This  set of parameters is the one used for "forecasting" and

  • is now used against the validation set to check its performances.
However, my  experience (with my students who usually perform it) is that the best parameter set in the calibration procedure, is not usually the best in validation procedure. So I suggest, at least as a trial and for further investigations to:

  • separate the initial data set into 3 parts (one for first calibration, one for selection, and one for validation).
  • Among the 1% (or x% where x is let at your decision) of best performing in the calibration phase  is selected (called the behavioural set). Then 1% (one over 10^4) best performing in the selection phase is further sieved. 
  • This 1 per ten thousand is chosen to be used in the validation phase
The hypothesis to test is that this three steps way to calibrate returns usually better performances in validation than the original two step steps one.

Sunday, October 29, 2017

Open Science Framework - OSF

And recently I discovered OSF, the Open Science Framework. My students told me that there exists many of them, of this type of on-line tools that make leverage of the cloud to store and helps groups to manage their workflow. However, OSF seems particularly well suited to work for scientists’ group, since it contains links various science-oriented features, like connections to Mendeley, Figshare, Github and others. An OSF “project” can contain writings, figures, codes, data. All of this can be uploaded for free in their servers or being maintained in one of your cloud storage like Dropbox or GoogleDrive. 

For starting, you can take one our of your time to follow one of their YouTube video, like the one below.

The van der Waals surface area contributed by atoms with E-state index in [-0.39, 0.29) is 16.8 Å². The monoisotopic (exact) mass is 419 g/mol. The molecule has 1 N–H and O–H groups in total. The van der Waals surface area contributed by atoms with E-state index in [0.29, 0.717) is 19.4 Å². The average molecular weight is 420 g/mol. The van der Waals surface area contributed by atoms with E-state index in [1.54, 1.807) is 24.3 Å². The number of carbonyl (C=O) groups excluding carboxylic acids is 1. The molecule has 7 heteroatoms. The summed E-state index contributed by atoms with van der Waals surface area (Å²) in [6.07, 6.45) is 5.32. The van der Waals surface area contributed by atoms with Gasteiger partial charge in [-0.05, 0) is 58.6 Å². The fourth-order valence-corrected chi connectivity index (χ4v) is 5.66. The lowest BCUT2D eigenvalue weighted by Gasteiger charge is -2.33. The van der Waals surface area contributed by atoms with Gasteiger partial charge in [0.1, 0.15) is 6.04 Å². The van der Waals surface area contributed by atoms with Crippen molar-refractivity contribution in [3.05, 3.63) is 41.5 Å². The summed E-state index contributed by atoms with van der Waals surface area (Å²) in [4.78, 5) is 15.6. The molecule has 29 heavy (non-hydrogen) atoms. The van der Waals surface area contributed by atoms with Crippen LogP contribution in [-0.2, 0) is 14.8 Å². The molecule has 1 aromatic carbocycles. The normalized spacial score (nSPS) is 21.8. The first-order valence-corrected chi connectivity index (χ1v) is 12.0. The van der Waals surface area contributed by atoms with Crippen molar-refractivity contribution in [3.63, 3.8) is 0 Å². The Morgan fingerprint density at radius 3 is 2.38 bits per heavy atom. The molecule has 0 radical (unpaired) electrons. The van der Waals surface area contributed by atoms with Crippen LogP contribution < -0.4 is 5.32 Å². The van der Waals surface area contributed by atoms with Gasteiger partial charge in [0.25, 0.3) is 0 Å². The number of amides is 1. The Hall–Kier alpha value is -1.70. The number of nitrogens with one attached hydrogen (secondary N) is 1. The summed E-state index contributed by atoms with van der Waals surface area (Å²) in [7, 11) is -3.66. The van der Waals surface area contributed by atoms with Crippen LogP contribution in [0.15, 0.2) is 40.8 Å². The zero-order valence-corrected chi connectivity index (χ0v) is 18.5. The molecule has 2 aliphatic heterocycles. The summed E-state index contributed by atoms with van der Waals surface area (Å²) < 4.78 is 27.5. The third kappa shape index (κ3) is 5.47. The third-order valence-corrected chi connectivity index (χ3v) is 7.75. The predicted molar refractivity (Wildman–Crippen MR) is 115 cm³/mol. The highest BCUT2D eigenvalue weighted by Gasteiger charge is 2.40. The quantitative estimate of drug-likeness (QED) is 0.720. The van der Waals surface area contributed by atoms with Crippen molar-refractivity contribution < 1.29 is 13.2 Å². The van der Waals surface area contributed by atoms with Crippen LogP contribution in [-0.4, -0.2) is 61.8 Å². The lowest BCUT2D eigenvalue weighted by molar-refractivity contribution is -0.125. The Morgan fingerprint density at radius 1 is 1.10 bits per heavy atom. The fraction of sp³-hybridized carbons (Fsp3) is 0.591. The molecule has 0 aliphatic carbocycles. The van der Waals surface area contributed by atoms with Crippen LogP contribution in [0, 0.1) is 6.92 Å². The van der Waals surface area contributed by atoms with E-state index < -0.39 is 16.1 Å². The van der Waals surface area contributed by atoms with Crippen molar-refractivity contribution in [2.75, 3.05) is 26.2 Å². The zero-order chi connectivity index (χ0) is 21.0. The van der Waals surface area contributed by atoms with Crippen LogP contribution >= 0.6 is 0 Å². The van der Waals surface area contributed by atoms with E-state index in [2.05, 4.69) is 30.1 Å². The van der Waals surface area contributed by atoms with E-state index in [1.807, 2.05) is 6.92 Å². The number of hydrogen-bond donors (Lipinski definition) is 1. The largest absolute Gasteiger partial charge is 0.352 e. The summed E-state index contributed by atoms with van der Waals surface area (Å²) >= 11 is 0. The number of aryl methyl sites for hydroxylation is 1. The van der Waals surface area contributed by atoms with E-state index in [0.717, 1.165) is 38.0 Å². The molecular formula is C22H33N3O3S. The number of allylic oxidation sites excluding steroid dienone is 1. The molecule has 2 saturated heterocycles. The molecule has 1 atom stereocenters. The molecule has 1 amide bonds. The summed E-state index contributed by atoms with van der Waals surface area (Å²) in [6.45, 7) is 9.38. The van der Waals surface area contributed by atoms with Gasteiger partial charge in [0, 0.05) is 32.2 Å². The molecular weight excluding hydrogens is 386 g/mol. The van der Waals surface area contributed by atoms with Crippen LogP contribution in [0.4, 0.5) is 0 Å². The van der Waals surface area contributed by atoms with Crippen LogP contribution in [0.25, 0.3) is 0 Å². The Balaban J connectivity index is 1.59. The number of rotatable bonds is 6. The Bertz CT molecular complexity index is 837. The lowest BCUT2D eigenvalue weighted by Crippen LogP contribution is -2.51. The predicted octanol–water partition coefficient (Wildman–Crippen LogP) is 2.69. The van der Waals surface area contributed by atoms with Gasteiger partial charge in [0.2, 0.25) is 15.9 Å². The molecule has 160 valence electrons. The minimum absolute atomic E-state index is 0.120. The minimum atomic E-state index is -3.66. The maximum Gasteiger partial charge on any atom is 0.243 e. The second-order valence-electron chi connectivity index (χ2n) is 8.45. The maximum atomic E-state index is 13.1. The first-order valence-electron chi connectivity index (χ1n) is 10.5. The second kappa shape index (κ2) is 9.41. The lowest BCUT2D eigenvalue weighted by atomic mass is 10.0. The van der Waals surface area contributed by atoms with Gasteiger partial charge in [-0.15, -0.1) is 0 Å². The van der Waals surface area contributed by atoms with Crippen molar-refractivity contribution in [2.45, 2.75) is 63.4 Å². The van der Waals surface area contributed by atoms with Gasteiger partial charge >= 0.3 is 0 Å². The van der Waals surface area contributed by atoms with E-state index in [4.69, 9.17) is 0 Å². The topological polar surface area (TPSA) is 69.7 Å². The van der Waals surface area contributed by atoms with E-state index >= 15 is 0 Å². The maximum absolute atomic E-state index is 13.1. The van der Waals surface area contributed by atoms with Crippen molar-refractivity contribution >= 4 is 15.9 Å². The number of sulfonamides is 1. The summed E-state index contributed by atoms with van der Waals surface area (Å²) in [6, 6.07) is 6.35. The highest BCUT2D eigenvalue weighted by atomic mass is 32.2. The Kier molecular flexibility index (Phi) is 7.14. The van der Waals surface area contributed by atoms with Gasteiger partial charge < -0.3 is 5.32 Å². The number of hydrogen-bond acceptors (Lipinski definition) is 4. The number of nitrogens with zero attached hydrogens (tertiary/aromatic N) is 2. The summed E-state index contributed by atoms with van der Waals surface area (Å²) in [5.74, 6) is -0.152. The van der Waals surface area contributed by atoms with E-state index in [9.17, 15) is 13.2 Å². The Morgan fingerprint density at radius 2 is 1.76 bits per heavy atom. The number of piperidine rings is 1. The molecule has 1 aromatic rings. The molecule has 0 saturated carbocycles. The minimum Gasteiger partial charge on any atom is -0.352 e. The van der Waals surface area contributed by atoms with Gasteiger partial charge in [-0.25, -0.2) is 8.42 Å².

Their web page contains also some useful guides that make the rest (do not hesitate to click on icons: they contain useful material!). The first you can start with is the one about the wiki, a customizable initial page that appear in any project or sub-project. There are some characteristics that I want to emphasize here. Startin a new project is easy, and when you have learn how to do it, you almost have learn all of it. Any project can have subprojects, called “components”. Each component behaves like a project by itself, so when dealing with it, you do not have to learn something really new. Any (sub)project can be private (the default) or public, separately, and therefore your global workflow can contain private and public stuff. 

Many people are working on OSF. For instance Titus Brown’s Living in a Ivory Basement blog also has some detailed review of it. They also coded a command line client for downloading files from OSF which can be further useful.  

Wednesday, October 25, 2017

Return Period


Some people, I realised, have problems with the concept of return period. This is the definition in wikipedia (accessed October 25th, 2017):
A return period, also known as a recurrence interval (sometimes repeat interval) is an estimate of the likelihood of an event, such as an earthquake, flood[1], landslide[2], or a river discharge flow to occur.
It is a statistical measurement typically based on historic data denoting the average recurrence interval over an extended period of time, and is usually used for risk analysis (e.g. to decide whether a project should be allowed to go forward in a zone of a certain risk, or to design structures to withstand an event with a certain return period). The following analysis assumes that the probability of the event occurring does not vary over time and is independent of past events.
Something that wikipedia does not include is rainfall intensity. The first paragraph, should be then something like:
"A return period of x time units, also known as a recurrence interval (sometimes repeat interval) is an estimate of the likelihood of an event, such as an earthquake, flood[1], landslide[2], rainfall intensity, a river discharge flow or any observable, to occur (or be overcome) on average every x time units."

Return period clearly involves a statistical concept, which is traced back to a probability, and a time concept, that is the sampling time.
Let us assume we have a sequence of data, for which, at moment, the sampling time is unknown, composed by a discrete number, $n$, of data.
The empirical cumulative distribution function (ECDF) of the data is a representation of the empirical statistics for those data. Let $ECDFc$ be the complementary empirical cumulative distribution function, meaning $ECDFc(h) \equiv 1 - ECDF(h)$.
Let h* be one of the possible values of these data (not necessarily present in the sequence but included in the range of experimental values). We are interested in the probability of $h^*$ being overcome. If $m$ is the number of time $h^*$ is matched or overcome, then
$$ ECDFc(h^*)= m/n $$
$$ECDF(h^*) = 1 - m/n$$